An illustrative binary data pattern which will be used for describing the operation and features of the invention relative to prior art codes is shown in FIG. 1 wherein each data bit, represented by either a one or a zero, is indicated as occurring in an interval T with uniform spacing between the bits as is typically provided by a clock generator. The interval T is representative of a unit of time or a corresponding unit of length on a storage medium. The various prior art codes shown in FIG. 1, namely NRZI, FM, Gabor and MFM, each have the objective of encoding the binary data. It will be recognized that the various codes are all presented on a common scale corresponding to the indicated binary data rate. In the case of the NRZI code the binary data is encoded such that a signal change or transition occurs in the encoded waveform at the center of an interval T to represent a one bit whereas signal changes do not occur for the zero bits. FIG. 2 indicates various properties of the prior art codes shown in FIG. 1. The NRZI code has the advantage of a relatively wide recovery window (±0.5T) which obtains because of the fact that the closest adjacent signal transitions are spaced an amount equal to T. In other words, a transition gating pulse or socalled recovery window centered on each data bit interval and having a width of approximately ±0.5T will only detect a transition occurring in the associated interval. The NRZI code also has serious disadvantages, however, in that it is not capable of selfclocking and in addition has a very broad bandwidth as indicated by the ratio of S MAX to S MIN where S MIN and S MAX represent respectively the minimum and maximum distances between encoded signal transitions. This results because no signal change occurs in the case of a long sequence of zero bits. To obtain self-clocking, the spacing S MAX must not be too large because, as previously explained, the phase locked oscillator of the recovery system is controlled by the reproduced signal transitions. If the spacing S MAX exceeds a predetermined interval, the oscillator will run freely without clocking (synchronization) and as a result, the recovery window which is generated by the oscillator may not track the reproduced signal transitions as is required for recovering the binary data.
For the FM code a signal change or transition occurs in the encoded waveform at each boundary between adjacent data bit intervals T and at the center of each interval in which a one bit appears. Transitions occurring at the centers of the T intervals are data transitions while those occurring at the boundaries are clock transitions inserted specifically for assuring self-clocking, and since the maximum spacing between the signal changes is equal to T, self-clocking is easily achieved. Moreover, the system bandwidth is substantially reduced compared to the NRZI code as indicated by the ratio of S MAX to S MIN. The clock rate of 2/T indicates that a full cycle of the recovery window signal occurs in each interval T with one half cycle thereof required to be centered in the T interval in order to discriminate between data and clock transitions, and as a result, the recovery window for the FM code is reduced to half of that for the NRZI code. The reduction of S MIN has the adverse effect, as indicated in FIG. 2, of reducing the number of data bits encoded per S MIN, that is, per transition, to one-half of what can be obtained with the NRZI code.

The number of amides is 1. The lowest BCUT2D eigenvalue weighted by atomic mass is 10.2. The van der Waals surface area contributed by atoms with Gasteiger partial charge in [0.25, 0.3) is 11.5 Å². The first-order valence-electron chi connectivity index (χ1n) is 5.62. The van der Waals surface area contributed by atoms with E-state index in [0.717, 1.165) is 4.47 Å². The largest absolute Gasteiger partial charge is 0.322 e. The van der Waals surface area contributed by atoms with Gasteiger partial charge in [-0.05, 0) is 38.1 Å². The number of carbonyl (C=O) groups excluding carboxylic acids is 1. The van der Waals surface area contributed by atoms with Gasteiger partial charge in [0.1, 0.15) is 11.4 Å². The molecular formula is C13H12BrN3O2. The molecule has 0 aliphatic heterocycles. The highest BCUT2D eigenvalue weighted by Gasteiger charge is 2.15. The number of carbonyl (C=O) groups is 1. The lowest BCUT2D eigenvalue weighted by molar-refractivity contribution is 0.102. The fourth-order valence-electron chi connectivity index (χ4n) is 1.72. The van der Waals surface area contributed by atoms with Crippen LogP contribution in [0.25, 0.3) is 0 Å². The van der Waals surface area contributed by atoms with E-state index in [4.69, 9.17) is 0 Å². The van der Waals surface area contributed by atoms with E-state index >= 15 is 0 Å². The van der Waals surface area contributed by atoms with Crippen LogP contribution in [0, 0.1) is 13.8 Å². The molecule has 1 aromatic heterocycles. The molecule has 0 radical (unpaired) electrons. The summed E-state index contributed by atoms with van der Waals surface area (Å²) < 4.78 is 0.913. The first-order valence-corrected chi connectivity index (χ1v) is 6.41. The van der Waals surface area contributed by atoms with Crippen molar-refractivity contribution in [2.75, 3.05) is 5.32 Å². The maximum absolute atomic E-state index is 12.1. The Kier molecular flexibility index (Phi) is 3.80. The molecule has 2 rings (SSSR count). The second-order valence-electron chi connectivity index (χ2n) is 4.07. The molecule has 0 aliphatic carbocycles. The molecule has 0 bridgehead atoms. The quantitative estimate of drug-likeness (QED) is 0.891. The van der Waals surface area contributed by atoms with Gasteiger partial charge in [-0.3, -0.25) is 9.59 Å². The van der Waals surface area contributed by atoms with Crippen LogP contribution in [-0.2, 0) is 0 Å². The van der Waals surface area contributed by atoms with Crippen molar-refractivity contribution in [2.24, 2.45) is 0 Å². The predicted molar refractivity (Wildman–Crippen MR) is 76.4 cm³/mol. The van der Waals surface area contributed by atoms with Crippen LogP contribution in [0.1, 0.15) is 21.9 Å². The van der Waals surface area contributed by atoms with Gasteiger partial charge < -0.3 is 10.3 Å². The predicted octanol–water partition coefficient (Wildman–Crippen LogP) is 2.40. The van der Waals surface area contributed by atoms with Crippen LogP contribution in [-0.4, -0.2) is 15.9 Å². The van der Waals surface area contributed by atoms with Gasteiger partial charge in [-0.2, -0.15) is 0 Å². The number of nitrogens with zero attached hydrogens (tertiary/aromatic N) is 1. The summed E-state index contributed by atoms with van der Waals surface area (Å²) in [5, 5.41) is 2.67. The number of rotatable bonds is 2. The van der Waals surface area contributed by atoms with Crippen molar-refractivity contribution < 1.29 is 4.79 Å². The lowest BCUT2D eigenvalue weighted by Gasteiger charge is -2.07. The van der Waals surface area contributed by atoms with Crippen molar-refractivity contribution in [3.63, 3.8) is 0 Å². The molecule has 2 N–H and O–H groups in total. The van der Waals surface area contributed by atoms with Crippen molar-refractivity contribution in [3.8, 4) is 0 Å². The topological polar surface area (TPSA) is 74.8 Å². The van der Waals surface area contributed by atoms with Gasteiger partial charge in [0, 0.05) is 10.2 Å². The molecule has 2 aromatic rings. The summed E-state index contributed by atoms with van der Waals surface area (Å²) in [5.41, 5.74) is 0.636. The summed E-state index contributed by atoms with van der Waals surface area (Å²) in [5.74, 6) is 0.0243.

The Gabor code, which is described in U.S. Pat. No. 3,374,475, High Density Recording System, issued Mar. 19, 1969 to A. Gabor as inventor, is characterized by encoded signal transitions occurring either at the T interval boundaries or the one-third and two-thirds positions between the boundaries. The Gabor code provides certain improvements over the FM code in that the number of data bits encoded per S MIN is increased and the recovery window is increased by virtue of increased minimum spacing between the signal transitions whereby the binary data packing density is increased relative to the FM code but not as much as is possible with NRZI code.
The MFM code is characterized by encoded signals either at the center or at the boundaries of the data bit intervals and therefore has the same clock rate as the FM code since a recovery window must be produced both at the center of each data bit interval T and at the boundaries of data bit intervals in order to detect all encoded signals for self-clocking purposes and to be able to discriminate between one and zero bits which are represented in the encoded signal by transitions occurring at unique locations, for example, ones at the centers of T intervals and zeros at the boundaries thereof. The MFM code affords the advantage relative to the Gabor code of increased data bits encoded per S MIN, in fact, being equal to the NRZI code as indicated in FIG. 2, while maintaining a suitable recovery window and S MAX so as to have a self-clocking capability. Further, because of the increased minimum spacing between the encoded signals, the binary data packing density obtainable with MFM code is better than what can be obtained with the FM or Gabor codes and in fact is substantially double that of the FM code. In other words, if T/2 is the acceptable minimum spacing between signal transitions for tolerable bit shift relative to the width of the recovery window, then the binary data may be presented for MFM encoding at a rate approximately double that which is permissible for the FM code, that is, the interval T of the binary data may be reduced to T/2 in the case of MFM encoding. It is recognized, therefore, that the MFM code possesses many desirable qualities for binary data encoding applications.